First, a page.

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Tuesday, August 16, 2011

Democratizing education


A NYTimes Article today titled "Skillshare Raises $3.1 million to turn everyone into teachers" highlights Skillshare.com, a fascinating site where anyone can sign up to teach a class about something that they know well, and anyone can sign up to learn.

What a wonderful idea! While continuing education classes have existed for decades, I believe this is a game-changer because of how easy it makes offering a class of your own. It points to a bright future where education, in the purest, most enjoyable sense of the word, is democratized. Apparently, this is the very goal, as noted in the article:
Mike Karnjanaprakorn, one of the founders of the company and its chief executive, said he hoped Skillshare would broaden access to classroom learning and education... 
“We can use the Web to democratize learning and make it affordable and accessible to anyone,” he said.
By making it easy to take classes in any topic that you care about, I think this approach will restore the genuine enjoyment of learning that is sadly missing in many traditional classrooms filled with students following a predetermined sequence of courses under the corrupting influence of the carrot-and-stick grading system.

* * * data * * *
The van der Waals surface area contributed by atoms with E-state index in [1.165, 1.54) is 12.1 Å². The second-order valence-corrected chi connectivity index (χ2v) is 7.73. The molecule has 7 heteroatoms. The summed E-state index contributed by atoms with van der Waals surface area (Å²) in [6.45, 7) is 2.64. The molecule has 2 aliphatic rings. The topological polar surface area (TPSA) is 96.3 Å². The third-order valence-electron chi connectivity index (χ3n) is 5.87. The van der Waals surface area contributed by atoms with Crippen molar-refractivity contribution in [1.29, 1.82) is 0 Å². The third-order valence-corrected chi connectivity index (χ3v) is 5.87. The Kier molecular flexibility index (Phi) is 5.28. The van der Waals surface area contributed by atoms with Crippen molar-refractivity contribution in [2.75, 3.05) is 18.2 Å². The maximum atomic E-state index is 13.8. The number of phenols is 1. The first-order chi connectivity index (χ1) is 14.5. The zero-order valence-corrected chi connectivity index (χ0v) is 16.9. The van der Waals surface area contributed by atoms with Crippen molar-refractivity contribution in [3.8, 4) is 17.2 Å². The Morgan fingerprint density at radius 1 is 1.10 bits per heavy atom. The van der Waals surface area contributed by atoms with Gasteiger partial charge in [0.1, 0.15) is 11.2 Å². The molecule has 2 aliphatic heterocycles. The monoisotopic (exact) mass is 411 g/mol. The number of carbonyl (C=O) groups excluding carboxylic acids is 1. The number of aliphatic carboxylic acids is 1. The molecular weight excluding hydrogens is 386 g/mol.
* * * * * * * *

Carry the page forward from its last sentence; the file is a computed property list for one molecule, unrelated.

A quick peak at the website shows varied offerings: "How to pick your poison: Sake basics", "The art of the cold call", "How to get profiled in the NY Times",  "How to get a job at a startup", "Running 101: from 0 to your 1st race", "Game mechanics for social apps" ...

Most classes, understandably, are geared towards a general audience and are for a single session; but I wonder if in a few years we may not see full-length courses on this site or another like it, that require much more advanced pre-requisites, for instance, engineering courses like Calculus or Communication theory? (Given the increasing number of engineering Ph.D.'s that go to industry jobs, I think there will be no dearth of prospective teachers). And if so, would the availability of such courses affect enrollment in traditional universities?

Skillshare is currently available in New York (and seems to be starting soon in Philadelphia and San Francisco as well). I can't wait for it to come to L.A.

P.S.: I also discovered that the Skillshare founders have a nice blog to go with their website.

1 comment:

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